If more than 80% of crop producers who use precision agriculture technology report it makes them more profitable, why are some farmers still “on-the-fence” If it’s because they haven’t heard the news, the PrecisionAg Institute is planning several events in 2010 that will help close the gap and share the benefits of precision agriculture.
“Research shows that crop producers using precision agriculture tools make more money per acre,” says K. Elliott Nowels, PrecisionAg Institute director. “Many farmers understand this big advantage of more profit through precision, but we want to reach those on the fence with a clear message: precision agriculture works.”
“PrecisionAg WORKS” is themessage of the Institute’s effort to share information through print, video, and online about the compelling benefits — increasing yields and lowering input costs — of adopting the different elements of precision agriculture. Insight on how technology is more affordable and easier to use is also key to the message.
In cooperation with the Association of Equipment Manufacturers, the Institute will be helping to further educate the industry as part of the Technology Education Track at the AG CONNECT Expo 2010, being held Jan. 13-15 in Orlando, FL. As a sponsor, the Institute will be bringing grower research and analysis, speakers, and information to AG CONNECT attendees in an effort to broaden knowledge and encourage adoption.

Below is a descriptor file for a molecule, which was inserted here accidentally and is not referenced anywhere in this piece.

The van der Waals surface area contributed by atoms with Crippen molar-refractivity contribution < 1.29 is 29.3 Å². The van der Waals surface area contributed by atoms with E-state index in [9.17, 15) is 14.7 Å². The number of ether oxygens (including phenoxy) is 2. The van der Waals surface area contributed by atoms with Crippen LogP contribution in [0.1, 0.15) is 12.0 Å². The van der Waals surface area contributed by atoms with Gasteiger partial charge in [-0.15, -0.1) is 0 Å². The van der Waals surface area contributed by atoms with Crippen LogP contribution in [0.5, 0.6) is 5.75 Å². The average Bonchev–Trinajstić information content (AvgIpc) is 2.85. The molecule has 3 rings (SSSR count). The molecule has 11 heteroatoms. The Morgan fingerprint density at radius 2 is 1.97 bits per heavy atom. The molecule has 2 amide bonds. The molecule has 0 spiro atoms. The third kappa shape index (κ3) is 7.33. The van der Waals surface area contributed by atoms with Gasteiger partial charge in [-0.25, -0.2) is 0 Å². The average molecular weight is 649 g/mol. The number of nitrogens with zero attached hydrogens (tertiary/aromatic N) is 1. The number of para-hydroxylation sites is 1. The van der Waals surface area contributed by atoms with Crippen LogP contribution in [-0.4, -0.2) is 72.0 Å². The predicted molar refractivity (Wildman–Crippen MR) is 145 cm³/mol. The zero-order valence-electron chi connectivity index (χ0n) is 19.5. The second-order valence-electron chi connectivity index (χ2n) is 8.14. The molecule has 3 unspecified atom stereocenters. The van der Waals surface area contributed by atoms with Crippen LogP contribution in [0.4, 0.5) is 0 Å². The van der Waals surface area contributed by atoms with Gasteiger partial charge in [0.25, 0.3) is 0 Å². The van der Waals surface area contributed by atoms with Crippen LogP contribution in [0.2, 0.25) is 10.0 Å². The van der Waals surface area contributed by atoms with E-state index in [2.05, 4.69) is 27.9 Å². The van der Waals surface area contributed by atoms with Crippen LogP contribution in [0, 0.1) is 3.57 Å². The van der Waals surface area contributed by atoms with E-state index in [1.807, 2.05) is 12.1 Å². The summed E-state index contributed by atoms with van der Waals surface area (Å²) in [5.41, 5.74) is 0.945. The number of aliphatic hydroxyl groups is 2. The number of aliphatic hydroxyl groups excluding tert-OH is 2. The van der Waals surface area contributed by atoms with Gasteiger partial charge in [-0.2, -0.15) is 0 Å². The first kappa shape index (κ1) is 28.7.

Through the Institute’s PrecisionAg WORKS educational initiative, the organization will debut the PrecisionAg WORKS Learning Center at the 2010 Commodity Classic in March. This interactive display will feature videos, success stories, precision agriculture research and information, live interviews with growers and leaders, sessions on technology adoption, getting started, and managing data, and will help growers network and connect with the products and services that are available to them. On display will also be the industry’s first look at something currently called roi-WORKS, the Institute’s online precision agriculture calculator. The tool will help growers get an idea of the return possible through the use of different technologies.
“We’re looking at these events and tools as opportunities to bring growers, service providers, and manufacturers together to engage in a dialog on the importance of ag technology to the long-term viability of the industry,” says Nowels. “We feel that precision agriculture works for everybody, because it offers an approach to crop production that is more efficient, more profitable, and more environmentally friendly.”
For a complete list of PrecisionAg Institute and PrecisionAg WORKS activities and events, visit www.precisionagworks.com.